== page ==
Winaut's Store

Recognized Federal Heritage Building

Dawson, Yukon Territory
Front elevation of Winaut's Store, as seen from the west, 1987. © Parks Canada Agency /Agence Parcs Canada, 1987.
Front elevation
© Parks Canada Agency /Agence Parcs Canada, 1987.
Front elevation of Winaut's Store, as seen from the west, 1987. © Parks Canada Agency /Agence Parcs Canada, 1987.Winaut's Store, as seen from the east, 1987. © Parks Canada Agency / Agence Parcs Canada, 1987.Side view © ©Permission Guy Masson
Address : Second Avenue, Dawson, Yukon Territory

Recognition Statute: Treasury Board Policy on Management of Real Property
Designation Date: 1989-05-11
Dates:
  • 1902 to 1902 (Construction)

Custodian: Parks Canada
FHBRO Report Reference: 86-89
DFRP Number: 20019

Description of Historic Place

Winaut’s Store is situated on a busy pedestrian, commercial thoroughfare in Dawson City. The store consists of three, interconnected, timber structures whose elements include a lively Boomtown façade that incorporates a projecting cornice with a false gable peak, carried on four fanciful columns and large oriel windows. The ground floor features large plate glass windows and recessed double front door. The designation is confined to the footprint of the building.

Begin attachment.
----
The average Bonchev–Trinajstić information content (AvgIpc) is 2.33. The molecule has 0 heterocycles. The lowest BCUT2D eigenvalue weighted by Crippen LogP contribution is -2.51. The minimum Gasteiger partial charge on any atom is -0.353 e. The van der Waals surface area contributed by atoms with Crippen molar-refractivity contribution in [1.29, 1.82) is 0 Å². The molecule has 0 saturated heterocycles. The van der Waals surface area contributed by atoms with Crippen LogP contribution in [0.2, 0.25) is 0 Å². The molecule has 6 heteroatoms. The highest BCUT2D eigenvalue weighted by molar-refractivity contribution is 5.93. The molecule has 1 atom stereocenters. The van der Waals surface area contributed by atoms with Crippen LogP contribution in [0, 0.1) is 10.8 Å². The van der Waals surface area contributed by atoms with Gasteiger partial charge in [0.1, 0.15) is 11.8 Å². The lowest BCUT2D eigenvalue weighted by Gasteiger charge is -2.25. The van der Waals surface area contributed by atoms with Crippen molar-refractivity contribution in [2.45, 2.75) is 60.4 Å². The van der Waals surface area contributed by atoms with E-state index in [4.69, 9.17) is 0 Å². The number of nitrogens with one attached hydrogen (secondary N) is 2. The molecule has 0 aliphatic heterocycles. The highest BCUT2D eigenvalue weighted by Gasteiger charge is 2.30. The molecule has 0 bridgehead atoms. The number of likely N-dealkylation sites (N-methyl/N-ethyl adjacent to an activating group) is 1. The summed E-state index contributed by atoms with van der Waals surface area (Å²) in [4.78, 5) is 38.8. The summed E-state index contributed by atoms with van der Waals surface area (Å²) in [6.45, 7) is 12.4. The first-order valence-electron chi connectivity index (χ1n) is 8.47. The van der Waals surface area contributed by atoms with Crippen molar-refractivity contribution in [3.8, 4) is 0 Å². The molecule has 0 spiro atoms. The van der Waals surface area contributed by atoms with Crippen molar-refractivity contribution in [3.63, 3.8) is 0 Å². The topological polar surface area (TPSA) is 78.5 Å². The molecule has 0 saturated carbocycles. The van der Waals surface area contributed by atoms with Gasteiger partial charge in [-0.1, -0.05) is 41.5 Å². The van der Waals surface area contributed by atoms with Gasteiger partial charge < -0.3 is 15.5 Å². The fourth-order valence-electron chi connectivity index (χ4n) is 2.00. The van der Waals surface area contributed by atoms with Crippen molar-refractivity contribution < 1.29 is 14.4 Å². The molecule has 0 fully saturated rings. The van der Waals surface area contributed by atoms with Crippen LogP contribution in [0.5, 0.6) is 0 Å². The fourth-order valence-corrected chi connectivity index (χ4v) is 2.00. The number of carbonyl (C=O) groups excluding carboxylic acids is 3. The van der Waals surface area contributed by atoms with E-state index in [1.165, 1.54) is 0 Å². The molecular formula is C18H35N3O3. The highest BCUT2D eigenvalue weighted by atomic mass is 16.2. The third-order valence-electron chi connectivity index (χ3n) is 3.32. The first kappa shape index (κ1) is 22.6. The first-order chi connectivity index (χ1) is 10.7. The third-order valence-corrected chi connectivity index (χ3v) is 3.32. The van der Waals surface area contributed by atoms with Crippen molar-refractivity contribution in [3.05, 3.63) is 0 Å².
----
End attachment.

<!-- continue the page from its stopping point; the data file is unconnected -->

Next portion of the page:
Heritage Value

Winaut’s Store is a Recognized Federal Heritage Building because of its historical associations, and its architectural and environmental values.

Historical Value:
Winaut’s Store is closely associated with the post-gold rush development of Dawson City as a goods and service and centre for the Klondike gold fields. The tenancies of William Horkan, a restauranter (1902-1903); Frank W. Herring, a men’s outfitter (1902-1906); Samuel J. Stewart and Harold W. England, clothiers and haberdashers (1910-1916); Herbert Winaut, a clothing merchant (1926-1942), and Jack Butterworth, a dealer in general merchandise(1942-1957), represent a continuity of commercial enterprise directed at Dawson’s predominantly male population, and notable for its consistency and longevity.

Architectural Value: